When the device is powered up, it initially operates in a first mode, as a special purpose device configured to perform certain data handling operations. A storage device is discussed in detail for purposes of this example. The configurable resource of the device is used to implement storage controller functions. As discussed above, the system implements an application layer that includes various application processes, at least some of which are configured to execute on the storage device. For example, when certain application processes need to perform data processing operations on data stored on the storage device, the device is to be reconfigured, and process 800 initiates.

At 802, the implementation of one or more data processing tasks is downloaded onto the device. A data processing task includes one or more data processing operations. In some embodiments, a data processing task can be divided into multiple portions comprising computation-intensive data processing operations such as comparison, sort, etc. For example, a task to identify a maximum value among many values can be divided into multiple comparison operations. As another example, a task to perform image or speech recognition can be divided into convolution operations of a stream of data with an FIR filter. In some embodiments, at least some of the operations are specified using RTL, C, or other higher level programming languages, and compiled into an FPGA image (e.g., a layout map) that can be implemented in FPGA hardware. In some embodiments, at least some of the operations are implemented as firmware code to be executed on an ARM core.

The implementation of the data processing tasks can be stored at any appropriate location, such as on a separate drive on the network, on a local flash storage element, etc. In this example, the application layer provides the device with an address for locating the implementation to download (e.g., as an IP address, a URL, a file directory path, etc.). The implementation is downloaded into a local storage location (e.g., NOR flash 503 of FIG. 5), ready to be loaded onto the configurable resource such as the FPGA.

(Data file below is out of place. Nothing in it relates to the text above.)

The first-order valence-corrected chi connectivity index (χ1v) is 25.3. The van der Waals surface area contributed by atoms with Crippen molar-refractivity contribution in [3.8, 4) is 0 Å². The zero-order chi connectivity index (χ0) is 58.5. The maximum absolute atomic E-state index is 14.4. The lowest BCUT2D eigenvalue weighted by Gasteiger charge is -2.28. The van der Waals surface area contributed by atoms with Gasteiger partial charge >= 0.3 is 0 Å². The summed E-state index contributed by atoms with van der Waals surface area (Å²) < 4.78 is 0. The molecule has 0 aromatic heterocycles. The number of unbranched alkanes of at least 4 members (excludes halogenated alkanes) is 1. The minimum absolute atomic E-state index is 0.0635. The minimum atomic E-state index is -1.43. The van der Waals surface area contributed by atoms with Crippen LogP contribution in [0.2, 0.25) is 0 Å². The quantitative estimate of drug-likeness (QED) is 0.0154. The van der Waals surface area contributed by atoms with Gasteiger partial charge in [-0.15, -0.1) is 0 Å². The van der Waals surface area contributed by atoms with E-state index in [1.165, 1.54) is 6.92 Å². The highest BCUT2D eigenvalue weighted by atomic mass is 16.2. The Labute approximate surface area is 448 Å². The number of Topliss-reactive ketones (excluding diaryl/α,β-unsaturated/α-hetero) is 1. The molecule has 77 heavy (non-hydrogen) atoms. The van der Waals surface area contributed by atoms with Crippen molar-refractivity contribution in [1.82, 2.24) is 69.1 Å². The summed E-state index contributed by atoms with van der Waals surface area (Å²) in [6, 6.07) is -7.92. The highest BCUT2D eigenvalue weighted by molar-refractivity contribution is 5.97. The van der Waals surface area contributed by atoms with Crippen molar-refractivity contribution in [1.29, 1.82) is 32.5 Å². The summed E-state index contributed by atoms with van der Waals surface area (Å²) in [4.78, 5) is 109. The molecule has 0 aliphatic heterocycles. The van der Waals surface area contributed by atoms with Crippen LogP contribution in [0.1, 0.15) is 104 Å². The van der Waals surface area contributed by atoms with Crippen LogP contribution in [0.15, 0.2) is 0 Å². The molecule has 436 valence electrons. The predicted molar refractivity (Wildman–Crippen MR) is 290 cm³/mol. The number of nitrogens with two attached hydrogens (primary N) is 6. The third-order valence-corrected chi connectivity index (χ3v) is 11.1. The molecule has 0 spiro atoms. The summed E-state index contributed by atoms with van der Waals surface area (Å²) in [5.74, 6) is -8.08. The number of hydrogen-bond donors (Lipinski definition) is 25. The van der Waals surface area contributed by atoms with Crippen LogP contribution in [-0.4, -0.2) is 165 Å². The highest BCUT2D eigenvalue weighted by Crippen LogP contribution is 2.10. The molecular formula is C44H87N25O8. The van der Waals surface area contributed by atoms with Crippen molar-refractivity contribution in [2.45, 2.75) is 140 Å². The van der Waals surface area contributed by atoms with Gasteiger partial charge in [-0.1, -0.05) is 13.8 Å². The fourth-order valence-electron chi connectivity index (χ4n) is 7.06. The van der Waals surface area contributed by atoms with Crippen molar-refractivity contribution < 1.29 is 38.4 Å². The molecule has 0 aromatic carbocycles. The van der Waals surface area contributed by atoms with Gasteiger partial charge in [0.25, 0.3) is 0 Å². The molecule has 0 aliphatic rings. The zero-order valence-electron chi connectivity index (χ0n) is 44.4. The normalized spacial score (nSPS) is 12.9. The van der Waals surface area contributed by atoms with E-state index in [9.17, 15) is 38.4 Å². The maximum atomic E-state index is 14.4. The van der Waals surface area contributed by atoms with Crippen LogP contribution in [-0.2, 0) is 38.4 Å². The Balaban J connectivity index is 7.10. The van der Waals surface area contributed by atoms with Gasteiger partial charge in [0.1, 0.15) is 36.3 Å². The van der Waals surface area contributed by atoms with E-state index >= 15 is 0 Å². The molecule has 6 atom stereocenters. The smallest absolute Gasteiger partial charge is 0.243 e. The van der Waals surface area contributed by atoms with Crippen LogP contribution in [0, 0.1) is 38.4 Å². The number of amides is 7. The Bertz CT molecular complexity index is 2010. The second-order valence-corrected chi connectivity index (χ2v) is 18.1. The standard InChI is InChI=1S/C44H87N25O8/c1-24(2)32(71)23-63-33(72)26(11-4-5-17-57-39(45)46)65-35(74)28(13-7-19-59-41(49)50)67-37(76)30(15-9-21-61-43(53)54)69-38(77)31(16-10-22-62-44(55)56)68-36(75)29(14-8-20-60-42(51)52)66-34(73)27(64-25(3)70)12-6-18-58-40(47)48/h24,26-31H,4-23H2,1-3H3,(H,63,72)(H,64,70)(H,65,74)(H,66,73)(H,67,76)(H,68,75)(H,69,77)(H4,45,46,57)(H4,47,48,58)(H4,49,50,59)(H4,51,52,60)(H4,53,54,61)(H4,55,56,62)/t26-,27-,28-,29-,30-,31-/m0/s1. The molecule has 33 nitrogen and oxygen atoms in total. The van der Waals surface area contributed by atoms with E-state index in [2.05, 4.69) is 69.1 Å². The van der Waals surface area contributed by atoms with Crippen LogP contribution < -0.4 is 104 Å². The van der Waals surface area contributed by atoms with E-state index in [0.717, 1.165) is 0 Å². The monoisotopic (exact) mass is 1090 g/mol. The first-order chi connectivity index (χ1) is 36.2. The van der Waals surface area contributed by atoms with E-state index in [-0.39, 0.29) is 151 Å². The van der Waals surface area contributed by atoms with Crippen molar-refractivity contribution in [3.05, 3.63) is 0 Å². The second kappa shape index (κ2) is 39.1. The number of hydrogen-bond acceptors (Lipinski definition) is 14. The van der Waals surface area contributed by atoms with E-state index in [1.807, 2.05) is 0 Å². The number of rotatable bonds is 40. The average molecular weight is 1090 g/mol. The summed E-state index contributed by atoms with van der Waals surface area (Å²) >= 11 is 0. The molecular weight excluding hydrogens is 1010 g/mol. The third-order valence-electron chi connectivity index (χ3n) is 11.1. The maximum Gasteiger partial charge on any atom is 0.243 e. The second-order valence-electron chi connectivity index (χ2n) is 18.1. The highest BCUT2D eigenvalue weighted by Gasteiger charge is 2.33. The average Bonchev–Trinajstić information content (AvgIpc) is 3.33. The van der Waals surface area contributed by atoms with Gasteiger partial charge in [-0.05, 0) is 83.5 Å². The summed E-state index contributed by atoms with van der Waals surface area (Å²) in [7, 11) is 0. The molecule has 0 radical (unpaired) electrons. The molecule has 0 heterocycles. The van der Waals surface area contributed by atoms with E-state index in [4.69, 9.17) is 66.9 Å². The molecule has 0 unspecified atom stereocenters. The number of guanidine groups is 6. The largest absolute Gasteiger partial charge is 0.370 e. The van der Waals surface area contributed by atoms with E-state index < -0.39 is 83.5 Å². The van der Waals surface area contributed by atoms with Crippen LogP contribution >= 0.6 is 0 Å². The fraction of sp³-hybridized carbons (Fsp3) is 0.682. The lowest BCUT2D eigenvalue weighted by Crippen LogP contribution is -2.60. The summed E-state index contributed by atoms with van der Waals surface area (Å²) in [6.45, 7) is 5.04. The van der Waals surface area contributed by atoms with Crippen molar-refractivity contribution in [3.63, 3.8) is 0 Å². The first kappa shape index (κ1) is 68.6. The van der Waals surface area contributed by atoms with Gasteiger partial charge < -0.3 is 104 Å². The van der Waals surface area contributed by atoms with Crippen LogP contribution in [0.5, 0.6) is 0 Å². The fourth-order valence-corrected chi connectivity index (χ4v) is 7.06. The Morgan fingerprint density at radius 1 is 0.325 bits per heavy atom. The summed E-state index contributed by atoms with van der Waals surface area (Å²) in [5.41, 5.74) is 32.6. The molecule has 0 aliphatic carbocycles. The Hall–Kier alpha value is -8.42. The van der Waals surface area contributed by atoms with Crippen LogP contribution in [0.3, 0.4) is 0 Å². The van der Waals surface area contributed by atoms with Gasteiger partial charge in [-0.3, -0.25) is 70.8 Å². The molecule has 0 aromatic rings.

At 804, the amount of resource required is determined based on the downloaded implementation. The amount of resource required depends on hardware layout, such as the hardware layout specified by the FPGA map. For example, an FPGA map implementing a sort function can specify a resource requirement of 100 logic cells. Thus, at least 100 logic cells need to be reconfigured.

At 806, instances of parallel implementations are determined, subject to logic cell availability. For example, suppose that the device has a total of 1500 logic cells, the controller requires a minimum of 1000 logic cells to maintain its required throughput, and the downloaded implementation of a sort function requires 100 logic cells. Thus, 500 logic cells can be freed up and made available to implement 5 instances of parallel implementations of the sort function.